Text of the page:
When he accepted and loved him for who he was. That was the point when a dramatic change took place, and the boy started to flourish.
And that’s because we live in a society surrounded by other humans and we need to evolve to this higher state.
The First Habit: Be Proactive.
This is the first habit. To inspire us to be more proactive, Stephen Covey describes the situation of Viktor Franklin, a Holocaust Survivor. In the darkest hours of humanity, Viktor Franklin managed to go on and find meaning in everything that happened. Being proactive means to accept our responsibilities.
You need to take control of your life in the face of all the opportunities and situations that arise. Make decisions and actions always based on your values and not just based on the conditions in the circumstances in which you are at the moment. The freedom in choosing your answer is based on:
- Self-knowledge: So that you can understand your feelings and thoughts;
- Imagination: For you to be able to go beyond your present reality;
- Consciousness: Your ability to distinguish good from evil
- Free Will: So that you can change your emotions and thoughts perceived by your self-knowledge.
A proactive person is guided by his own values, and unlike a reactive person, she makes a point of making her own decisions, never letting the world or others tell her what to do to change her situation.
If you are proactive, no one can negatively affect your feelings unless you allow it.
This truth is not easy to accept, especially if you often blame others for your problems. Once you accept that you have caused your own present situation and that you are the master of your destiny, you become able to change your future.
One of the best ways to improve this is by changing the way you communicate. Use language that matches this new mental reality. If you use passive phrases, such as “So-and-so makes me crazy,” it’s time to stop.
Understand that you are being reactive and allowing others to control your emotions.
Try an active alternative, such as
“I’m allowing so-and-so to drive me crazy. What could I do so that this does not happen anymore?”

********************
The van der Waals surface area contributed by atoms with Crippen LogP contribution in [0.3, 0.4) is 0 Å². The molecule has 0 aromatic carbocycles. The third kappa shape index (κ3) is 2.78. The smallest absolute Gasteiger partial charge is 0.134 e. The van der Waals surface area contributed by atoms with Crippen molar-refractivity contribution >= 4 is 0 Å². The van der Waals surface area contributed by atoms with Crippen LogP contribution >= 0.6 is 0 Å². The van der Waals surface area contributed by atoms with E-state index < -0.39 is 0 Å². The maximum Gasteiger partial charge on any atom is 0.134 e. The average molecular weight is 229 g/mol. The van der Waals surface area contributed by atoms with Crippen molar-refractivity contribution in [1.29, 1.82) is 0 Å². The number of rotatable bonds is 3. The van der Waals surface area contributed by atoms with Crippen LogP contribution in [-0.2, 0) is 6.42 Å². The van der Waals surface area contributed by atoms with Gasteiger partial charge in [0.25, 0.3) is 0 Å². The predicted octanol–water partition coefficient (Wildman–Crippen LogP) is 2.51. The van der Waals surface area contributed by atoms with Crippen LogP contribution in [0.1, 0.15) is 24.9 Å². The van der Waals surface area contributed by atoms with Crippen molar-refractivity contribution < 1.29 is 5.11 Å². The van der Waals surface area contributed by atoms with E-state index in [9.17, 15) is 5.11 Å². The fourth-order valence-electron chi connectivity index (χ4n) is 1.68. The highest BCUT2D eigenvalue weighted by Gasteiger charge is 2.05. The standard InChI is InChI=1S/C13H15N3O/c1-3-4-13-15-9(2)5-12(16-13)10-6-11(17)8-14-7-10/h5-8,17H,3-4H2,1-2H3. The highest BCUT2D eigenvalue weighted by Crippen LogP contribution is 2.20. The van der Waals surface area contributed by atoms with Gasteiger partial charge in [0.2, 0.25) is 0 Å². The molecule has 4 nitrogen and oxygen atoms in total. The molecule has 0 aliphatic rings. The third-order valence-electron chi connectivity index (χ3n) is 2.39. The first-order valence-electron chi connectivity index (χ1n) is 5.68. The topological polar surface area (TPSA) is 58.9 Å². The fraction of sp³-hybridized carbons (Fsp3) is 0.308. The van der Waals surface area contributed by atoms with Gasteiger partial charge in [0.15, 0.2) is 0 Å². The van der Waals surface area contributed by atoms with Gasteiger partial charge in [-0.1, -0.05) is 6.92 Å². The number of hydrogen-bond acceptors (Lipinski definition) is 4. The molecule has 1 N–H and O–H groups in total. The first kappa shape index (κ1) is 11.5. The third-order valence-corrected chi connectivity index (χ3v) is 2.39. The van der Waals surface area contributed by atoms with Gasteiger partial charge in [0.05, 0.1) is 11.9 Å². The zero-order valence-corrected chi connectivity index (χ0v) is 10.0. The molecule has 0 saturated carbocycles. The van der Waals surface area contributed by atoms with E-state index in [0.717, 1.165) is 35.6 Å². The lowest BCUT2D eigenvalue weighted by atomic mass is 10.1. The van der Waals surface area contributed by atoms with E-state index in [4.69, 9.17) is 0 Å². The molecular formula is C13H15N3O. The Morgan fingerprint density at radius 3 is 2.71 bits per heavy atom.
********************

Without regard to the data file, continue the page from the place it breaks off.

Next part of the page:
Besides, you should also abandon expressions such as “I have to do something” and change them into their active forms: “I want to do something”.
Focus on the things you can control, and you will become a more effective person.
Means to do the best we can with what we have and stop complaining about our circumstances. But we are the only ones that have the power to decide about how we will react to them.
The things we cannot control go into what Stephen Covey calls Circle of Concern. The things we can do something about, go into our Circle of Influence.
And being proactive means spending more time in the Circle of Influence than in the Circle of Concern.
The Second Habit: Begin with the end in mind.
This is how Stephen Covey named the second habit.
This idea can also be seen as “look at the bigger picture” of a project.
But Stephen Covey wants you to think about every action, every decision you make, from a higher perspective. What you need is to think about the end of your life and imagine how you would like people to remember you.
About what legacy you wish to leave behind. Every step is going in that direction, and you have the choice day by day to build a personality that will be remembered in a certain way.
To succeed, you must plan first and execute later. First, you must define what you want to achieve and then trace all activities to achieve that goal.
Personal leadership should come first, in the form of the question “what do I want to achieve?” Then comes your ability to manage, in the form of the question “what is the best way to achieve what I want?” Your goals, you need to visualize the outcome of each action before executing it.
Therefore, a good tip is to define a personal mission statement, memorize it and write it down. In this mission, you define your beliefs and objectives